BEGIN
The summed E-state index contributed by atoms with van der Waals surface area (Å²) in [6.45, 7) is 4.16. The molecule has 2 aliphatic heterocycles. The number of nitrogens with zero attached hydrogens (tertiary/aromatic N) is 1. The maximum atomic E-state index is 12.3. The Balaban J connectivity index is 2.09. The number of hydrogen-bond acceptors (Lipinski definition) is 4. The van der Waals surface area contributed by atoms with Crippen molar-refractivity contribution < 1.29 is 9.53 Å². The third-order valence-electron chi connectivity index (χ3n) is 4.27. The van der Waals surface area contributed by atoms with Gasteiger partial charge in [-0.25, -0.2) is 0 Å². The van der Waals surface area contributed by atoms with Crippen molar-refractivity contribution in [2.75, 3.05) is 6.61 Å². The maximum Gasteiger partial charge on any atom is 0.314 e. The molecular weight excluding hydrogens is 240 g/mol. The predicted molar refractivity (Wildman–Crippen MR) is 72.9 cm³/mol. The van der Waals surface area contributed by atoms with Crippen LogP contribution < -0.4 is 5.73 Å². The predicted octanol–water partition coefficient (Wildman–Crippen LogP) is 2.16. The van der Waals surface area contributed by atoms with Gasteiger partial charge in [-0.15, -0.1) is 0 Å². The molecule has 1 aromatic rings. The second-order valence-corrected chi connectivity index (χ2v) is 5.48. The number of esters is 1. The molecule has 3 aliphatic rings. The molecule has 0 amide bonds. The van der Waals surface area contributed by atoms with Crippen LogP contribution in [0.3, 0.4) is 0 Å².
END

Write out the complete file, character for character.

The summed E-state index contributed by atoms with van der Waals surface area (Å²) in [6.45, 7) is 4.16. The molecule has 2 aliphatic heterocycles. The number of nitrogens with zero attached hydrogens (tertiary/aromatic N) is 1. The maximum atomic E-state index is 12.3. The Balaban J connectivity index is 2.09. The number of hydrogen-bond acceptors (Lipinski definition) is 4. The van der Waals surface area contributed by atoms with Crippen molar-refractivity contribution < 1.29 is 9.53 Å². The third-order valence-electron chi connectivity index (χ3n) is 4.27. The van der Waals surface area contributed by atoms with Gasteiger partial charge in [-0.25, -0.2) is 0 Å². The van der Waals surface area contributed by atoms with Crippen molar-refractivity contribution in [2.75, 3.05) is 6.61 Å². The maximum Gasteiger partial charge on any atom is 0.314 e. The molecular weight excluding hydrogens is 240 g/mol. The predicted molar refractivity (Wildman–Crippen MR) is 72.9 cm³/mol. The van der Waals surface area contributed by atoms with Crippen LogP contribution < -0.4 is 5.73 Å². The predicted octanol–water partition coefficient (Wildman–Crippen LogP) is 2.16. The van der Waals surface area contributed by atoms with Gasteiger partial charge in [-0.15, -0.1) is 0 Å². The molecule has 1 aromatic rings. The second-order valence-corrected chi connectivity index (χ2v) is 5.48. The number of esters is 1. The molecule has 3 aliphatic rings. The molecule has 0 amide bonds. The van der Waals surface area contributed by atoms with Crippen LogP contribution in [0.3, 0.4) is 0 Å².